Leadership Qualities and Challenges in Gandhi Film
The film “Gandhi” portrays the life of an Indian leader Gandhi, who is known for non-violent movement for the deliberation of the state of India from British colonials. The film traces the involvement of Gandhi in the socio-political changes that took place in India and South Africa during the British colonial rule. The accent is made on such Gandhi’s traces of character as tenacity, resilience and sensitivity which helped the leader to inspire and motivate his followers. At the same time, the movie shows the challenges the great leader has faced while attempting to create a more equal society.
The first trait of a leader that Gandhi portrays is the voluntary subordination. This is what enabled Gandhi to voluntarily abandon his personal interests for the sake of other people, thus qualifying as a servant leader. In most cases, leaders are fond of identifying a source of power so that they can be elevated above those whom they lead but for Gandhi, who associates himself with the people he tries to lead (Govinden, 2017). He was a symbol of service and not power which is shown through his voluntary subordination and his act of service. Unfortunately, this quality was not appreciated by the individuals that he led. For example, nobody comes to see Gandhi off when he departs from South Africa where he has been teaching English to the Indian children without pay. The parents could not appreciate his efforts to help their kids.
General Dyer, another significant leader in this movie, is endowed with such a trait as accountability. This is shown through his willingness to offer rights to only few and trusted people and seek their opinions on issues that might require solutions. Thus, the general delegated duties to some juniors within the protestors whom he trusted (Govinden, 2017). In fact, accountability is a distinctive feature of many characters of the film to an extent that one may think that it is Gandhi who instills this trait in all those he interacts with in the course of his leadership. However, sometimes General Dyer doesn’t get support from all those that he works with. Some people oppose him as they think he is a bossy leader.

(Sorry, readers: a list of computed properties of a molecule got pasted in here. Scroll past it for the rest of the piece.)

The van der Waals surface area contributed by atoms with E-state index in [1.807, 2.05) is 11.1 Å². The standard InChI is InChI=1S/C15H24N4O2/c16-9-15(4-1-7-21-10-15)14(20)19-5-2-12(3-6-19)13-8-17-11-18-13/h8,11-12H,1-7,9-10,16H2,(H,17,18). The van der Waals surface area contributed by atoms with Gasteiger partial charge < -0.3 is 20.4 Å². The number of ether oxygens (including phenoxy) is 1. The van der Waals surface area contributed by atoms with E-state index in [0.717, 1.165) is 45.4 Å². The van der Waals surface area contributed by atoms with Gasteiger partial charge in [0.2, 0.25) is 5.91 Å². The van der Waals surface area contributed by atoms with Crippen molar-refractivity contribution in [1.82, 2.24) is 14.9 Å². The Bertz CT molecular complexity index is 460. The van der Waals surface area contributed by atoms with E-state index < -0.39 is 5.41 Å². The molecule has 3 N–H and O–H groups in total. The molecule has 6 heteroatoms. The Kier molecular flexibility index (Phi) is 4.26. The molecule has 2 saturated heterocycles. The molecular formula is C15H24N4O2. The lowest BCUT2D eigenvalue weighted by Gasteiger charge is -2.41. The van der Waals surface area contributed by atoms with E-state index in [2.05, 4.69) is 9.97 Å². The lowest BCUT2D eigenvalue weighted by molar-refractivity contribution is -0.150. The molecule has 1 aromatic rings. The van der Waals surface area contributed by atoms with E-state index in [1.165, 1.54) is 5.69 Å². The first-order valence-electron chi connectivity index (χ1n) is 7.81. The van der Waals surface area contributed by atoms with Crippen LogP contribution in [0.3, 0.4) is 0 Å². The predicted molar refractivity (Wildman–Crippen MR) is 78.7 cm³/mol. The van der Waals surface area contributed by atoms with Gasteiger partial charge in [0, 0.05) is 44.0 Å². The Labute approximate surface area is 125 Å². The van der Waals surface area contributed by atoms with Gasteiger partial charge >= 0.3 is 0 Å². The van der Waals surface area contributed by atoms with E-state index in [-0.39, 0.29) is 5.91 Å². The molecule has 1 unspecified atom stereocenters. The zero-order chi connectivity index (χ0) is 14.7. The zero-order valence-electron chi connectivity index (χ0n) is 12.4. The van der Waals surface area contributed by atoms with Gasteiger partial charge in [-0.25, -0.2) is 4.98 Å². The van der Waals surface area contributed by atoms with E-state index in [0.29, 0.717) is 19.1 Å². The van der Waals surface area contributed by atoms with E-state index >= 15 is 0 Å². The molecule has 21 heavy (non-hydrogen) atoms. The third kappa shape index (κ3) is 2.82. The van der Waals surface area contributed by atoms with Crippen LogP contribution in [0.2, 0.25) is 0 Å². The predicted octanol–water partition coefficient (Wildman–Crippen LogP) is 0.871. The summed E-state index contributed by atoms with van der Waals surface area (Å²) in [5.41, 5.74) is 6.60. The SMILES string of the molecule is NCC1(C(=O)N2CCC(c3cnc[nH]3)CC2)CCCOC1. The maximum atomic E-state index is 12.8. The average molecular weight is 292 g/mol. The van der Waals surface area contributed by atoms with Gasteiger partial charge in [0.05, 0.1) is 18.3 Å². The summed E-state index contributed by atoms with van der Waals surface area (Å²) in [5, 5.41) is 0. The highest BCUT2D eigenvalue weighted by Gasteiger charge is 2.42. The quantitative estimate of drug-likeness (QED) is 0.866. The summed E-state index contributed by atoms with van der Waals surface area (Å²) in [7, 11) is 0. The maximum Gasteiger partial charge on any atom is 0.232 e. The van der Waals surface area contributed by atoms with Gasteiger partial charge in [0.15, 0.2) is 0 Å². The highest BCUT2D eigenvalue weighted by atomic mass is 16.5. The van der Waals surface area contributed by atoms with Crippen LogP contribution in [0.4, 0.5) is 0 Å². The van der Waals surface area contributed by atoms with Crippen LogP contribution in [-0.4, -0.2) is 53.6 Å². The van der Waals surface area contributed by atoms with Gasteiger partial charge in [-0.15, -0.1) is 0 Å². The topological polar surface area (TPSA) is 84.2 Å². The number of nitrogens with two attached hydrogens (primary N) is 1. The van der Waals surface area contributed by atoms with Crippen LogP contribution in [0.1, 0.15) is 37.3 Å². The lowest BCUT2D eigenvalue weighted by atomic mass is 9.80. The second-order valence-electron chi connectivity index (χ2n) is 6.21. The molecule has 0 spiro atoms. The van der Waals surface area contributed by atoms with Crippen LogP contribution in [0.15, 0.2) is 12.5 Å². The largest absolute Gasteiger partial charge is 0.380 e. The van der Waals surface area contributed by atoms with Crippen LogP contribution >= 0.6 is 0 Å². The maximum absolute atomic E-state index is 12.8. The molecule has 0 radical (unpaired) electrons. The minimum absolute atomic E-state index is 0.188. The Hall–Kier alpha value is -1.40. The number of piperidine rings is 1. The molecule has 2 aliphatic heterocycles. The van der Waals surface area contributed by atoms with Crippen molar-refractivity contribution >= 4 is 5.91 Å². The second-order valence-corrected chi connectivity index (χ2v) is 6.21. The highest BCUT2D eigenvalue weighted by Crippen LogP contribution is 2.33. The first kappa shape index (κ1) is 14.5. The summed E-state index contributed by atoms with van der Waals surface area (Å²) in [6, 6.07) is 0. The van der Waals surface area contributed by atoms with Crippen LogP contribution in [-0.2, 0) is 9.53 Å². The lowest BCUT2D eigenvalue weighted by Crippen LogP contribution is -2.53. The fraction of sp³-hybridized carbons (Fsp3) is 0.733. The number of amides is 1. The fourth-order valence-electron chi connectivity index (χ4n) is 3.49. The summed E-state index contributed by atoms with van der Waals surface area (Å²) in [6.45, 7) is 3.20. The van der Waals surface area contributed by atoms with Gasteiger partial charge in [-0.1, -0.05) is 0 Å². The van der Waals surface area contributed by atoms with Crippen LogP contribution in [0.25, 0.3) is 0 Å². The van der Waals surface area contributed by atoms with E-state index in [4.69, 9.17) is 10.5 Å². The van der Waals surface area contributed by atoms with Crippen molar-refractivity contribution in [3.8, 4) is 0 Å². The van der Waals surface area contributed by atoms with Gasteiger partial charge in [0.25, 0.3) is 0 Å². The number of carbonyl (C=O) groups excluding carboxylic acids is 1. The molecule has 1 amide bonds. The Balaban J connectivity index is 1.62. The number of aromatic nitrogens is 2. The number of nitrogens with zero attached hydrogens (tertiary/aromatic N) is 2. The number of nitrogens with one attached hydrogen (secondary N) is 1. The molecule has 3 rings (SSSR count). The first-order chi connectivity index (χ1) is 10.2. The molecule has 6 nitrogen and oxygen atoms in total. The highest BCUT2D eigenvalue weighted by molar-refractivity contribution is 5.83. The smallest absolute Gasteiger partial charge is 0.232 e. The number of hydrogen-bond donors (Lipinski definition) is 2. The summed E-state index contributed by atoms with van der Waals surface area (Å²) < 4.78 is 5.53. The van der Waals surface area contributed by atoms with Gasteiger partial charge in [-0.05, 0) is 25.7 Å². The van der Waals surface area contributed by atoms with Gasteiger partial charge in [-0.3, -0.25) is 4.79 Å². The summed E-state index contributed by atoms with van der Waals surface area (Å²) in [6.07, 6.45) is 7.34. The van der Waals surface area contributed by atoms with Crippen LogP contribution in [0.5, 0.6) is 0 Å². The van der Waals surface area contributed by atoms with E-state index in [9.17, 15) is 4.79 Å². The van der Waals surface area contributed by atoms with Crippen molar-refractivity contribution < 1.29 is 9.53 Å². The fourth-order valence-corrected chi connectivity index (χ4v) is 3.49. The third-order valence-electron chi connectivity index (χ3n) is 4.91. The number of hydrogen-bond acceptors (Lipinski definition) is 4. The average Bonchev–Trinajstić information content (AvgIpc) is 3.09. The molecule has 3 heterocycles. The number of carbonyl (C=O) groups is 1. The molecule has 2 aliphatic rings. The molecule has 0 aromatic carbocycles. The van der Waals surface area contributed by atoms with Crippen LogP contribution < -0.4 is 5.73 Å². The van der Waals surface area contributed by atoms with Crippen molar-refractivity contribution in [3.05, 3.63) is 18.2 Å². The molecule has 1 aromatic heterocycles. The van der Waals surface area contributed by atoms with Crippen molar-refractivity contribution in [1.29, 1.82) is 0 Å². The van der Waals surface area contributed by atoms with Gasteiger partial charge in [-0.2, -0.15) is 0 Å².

Lastly, the leadership quality of interconnectedness has been portrayed by such characters as Gandhi and Mirabehn. This is the power of one to align himself to the rest of the world which raises the man as a personality above others. This is what increases the leader’s faith and confidence in whatever he does that it would be successful in the long run. When Gandhi finally sets off for his Indian home, world war starts thus, he has to stay in Germany and to work there. His work in Germany was appreciated which means that he was open for cooperation and that is why, in any environment, he fitted well and offered leadership in the end of his stay in a place. This was so whether he was being motivated to lead or not.
Challenges Faced by Gandhi and their Possible Solutions
In the opening scenes of the film, Gandhi faces prejudice based on his color of skin and race. This makes him to be perceived as the one who is not able to afford the first class train. His refusal to be transferred to the third class irritates the attendants and they throw Gandhi out. His ability to contain himself during the conflict on the train shows that his leadership skills are mature. In this situation Gandhi shows that he does not believe in violence and hence cannot use it to solve an issue when it arises. The leader attempts to solve the conflict with the help of a dialogue trying to persuade those who were practicing racism to stop and instead treat people fairly. Unfortunately, he failed to prove that he has the right to be in the first class of the (Dave?, 2013). Such frustrations made him try to inspire equality, so that there could be an end to racial segregation.